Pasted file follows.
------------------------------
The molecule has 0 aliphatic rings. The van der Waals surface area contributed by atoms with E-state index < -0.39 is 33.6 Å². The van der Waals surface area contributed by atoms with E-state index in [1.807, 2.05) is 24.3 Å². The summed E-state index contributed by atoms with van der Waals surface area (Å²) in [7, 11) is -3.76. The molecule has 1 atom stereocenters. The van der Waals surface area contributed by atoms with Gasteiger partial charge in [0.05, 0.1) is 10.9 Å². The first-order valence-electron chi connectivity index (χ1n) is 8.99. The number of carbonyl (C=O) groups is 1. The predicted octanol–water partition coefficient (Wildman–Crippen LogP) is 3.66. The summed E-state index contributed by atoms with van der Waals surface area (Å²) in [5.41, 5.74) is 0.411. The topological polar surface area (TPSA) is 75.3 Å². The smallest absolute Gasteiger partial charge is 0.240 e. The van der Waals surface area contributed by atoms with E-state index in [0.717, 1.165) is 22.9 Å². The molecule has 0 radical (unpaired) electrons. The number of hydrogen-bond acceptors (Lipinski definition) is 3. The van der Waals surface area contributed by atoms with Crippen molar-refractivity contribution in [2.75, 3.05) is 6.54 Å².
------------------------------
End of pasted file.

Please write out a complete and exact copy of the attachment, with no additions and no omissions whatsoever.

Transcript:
The molecule has 0 aliphatic rings. The van der Waals surface area contributed by atoms with E-state index < -0.39 is 33.6 Å². The van der Waals surface area contributed by atoms with E-state index in [1.807, 2.05) is 24.3 Å². The summed E-state index contributed by atoms with van der Waals surface area (Å²) in [7, 11) is -3.76. The molecule has 1 atom stereocenters. The van der Waals surface area contributed by atoms with Gasteiger partial charge in [0.05, 0.1) is 10.9 Å². The first-order valence-electron chi connectivity index (χ1n) is 8.99. The number of carbonyl (C=O) groups is 1. The predicted octanol–water partition coefficient (Wildman–Crippen LogP) is 3.66. The summed E-state index contributed by atoms with van der Waals surface area (Å²) in [5.41, 5.74) is 0.411. The topological polar surface area (TPSA) is 75.3 Å². The smallest absolute Gasteiger partial charge is 0.240 e. The van der Waals surface area contributed by atoms with E-state index in [0.717, 1.165) is 22.9 Å². The molecule has 0 radical (unpaired) electrons. The number of hydrogen-bond acceptors (Lipinski definition) is 3. The van der Waals surface area contributed by atoms with Crippen molar-refractivity contribution in [2.75, 3.05) is 6.54 Å².